22. >flawlessness... A synonym for "perfect". Where did you get "flawlessness" from? From "measurement" of something? You haven't answered the question.
  23. >You have not presented arguments, only repetitions of commonly held cliches You have not presented refutations, only repetitions of falsehoods and half-truths from Ayn Rand's works.
  24. ??? I said nothing about "measurement." I don't think Boydstun did, either. He simply jumped from "string suspending a bob" to "perfect verticality" as an arbitrary assertion. I don't see how measurement is relevant. Pray tell, which measurements -- and how many measurements -- take us from "string suspending a bob" to "perfect verticality"? Don't assert, please. *Cite the actual measurements that one would have to make to go from "this particular string suspending this particular bob" to "a universally abstract PERFECT verticality"*. I don't see how one goes from the former to the latter via any act of physical or conceptual "measurement." Miss Rand was hung up on the idea of "measurement", even claiming -- with no background in mathematics -- that measurement was the basis of all math (wrong). She then imports the idea of a "unit" into her hypothesis of concept formation -- in which the concept "chair" is a kind of "unit" of an existing, physical chair; but then explains away some obvious difficulties in that idea by quickly asserting, "Oh, but I don't mean a physical unit -- because that would be a metaphysical statement. I mean an *epistemological* unit!" -- As if the latter actually were intelligible (which it isn't, and which I believe is the reason that not only is ITOE the weakest part of Objectivism, but explains why no one else has tried to do anything more in Objectivism regarding epistemology (I don't count Peikoff's "DIM Hypothesis"). Acolytes merely quote from ITOE in the same way devout Catholics recite a catechism.) In any case, Boydstun's example was arbitrary, too. Why jump to "perfect verticality" from a string suspending a bob? Why not, for example, pouring water from a bucket onto the ground? The stream of water is somewhat vertical, just as a string suspending a bob is only somewhat vertical. Boydstun failed to validate the conceptual jump from "somewhat vertical" to "perfectly vertical." And I maintain that it cannot be validated at all simply relying on percepts -- which are always "in the mind of the perceiver" anyway -- as being at the putative "base" of knowledge.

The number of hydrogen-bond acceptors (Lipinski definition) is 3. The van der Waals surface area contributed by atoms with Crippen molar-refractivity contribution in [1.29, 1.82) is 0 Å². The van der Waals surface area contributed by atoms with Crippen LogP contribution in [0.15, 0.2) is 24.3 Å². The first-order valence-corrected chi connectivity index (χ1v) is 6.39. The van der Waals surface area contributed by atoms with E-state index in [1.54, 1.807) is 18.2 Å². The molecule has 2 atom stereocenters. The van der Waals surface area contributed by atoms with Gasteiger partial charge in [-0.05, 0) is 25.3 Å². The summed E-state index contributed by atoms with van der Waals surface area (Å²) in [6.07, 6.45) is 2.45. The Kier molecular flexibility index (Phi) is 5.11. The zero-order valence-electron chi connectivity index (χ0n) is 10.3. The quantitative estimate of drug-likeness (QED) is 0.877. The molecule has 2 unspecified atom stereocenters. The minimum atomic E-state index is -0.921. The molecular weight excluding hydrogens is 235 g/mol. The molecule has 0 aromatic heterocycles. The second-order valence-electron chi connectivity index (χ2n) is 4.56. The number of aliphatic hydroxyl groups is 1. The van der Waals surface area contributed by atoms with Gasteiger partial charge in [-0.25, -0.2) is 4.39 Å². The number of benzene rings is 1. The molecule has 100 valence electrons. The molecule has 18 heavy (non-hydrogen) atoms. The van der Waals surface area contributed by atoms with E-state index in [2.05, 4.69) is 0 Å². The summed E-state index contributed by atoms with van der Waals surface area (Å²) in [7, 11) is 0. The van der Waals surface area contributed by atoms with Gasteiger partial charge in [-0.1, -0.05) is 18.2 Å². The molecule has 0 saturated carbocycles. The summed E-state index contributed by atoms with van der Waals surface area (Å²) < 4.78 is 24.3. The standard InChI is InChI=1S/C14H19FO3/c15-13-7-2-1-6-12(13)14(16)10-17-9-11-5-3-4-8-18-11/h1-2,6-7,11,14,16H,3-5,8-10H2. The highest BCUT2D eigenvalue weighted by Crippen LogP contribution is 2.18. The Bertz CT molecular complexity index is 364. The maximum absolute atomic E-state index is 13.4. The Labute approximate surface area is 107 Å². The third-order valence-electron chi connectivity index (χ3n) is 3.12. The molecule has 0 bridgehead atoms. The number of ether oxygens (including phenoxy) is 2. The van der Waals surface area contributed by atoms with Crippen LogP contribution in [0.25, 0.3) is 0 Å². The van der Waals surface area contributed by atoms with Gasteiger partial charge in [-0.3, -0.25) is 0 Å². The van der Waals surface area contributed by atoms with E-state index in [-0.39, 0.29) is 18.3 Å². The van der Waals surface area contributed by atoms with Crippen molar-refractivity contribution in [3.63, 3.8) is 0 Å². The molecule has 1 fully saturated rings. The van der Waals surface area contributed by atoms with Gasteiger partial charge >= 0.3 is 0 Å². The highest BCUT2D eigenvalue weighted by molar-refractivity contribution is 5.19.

25. Thanks! I'll check it out. However, I never claimed to be an "idealist" (German or otherwise). It's a commonplace in the field of experimental psychology -- specifically, the psychology of perception -- that percepts exist in the mind only. A physicist would tell us (and no doubt, prove to us) that a tree is a bunch of particles and lots of empty space. The particles are pretty much the same ones that compose the rock next to the tree, yet we obviously register something on our retinas and visual cortexes two things that look very different. We then reify the difference by giving each one a different linguistic sign: "tree" and "rock." It's also a commonplace in psychology that one of the main functions of language is, in fact, to perform such reification, essentially "carving out" an outside world putative of "things" that correspond to our percepts. What actually exists objectively, however (as physics shows) is just a bunch of boring particles.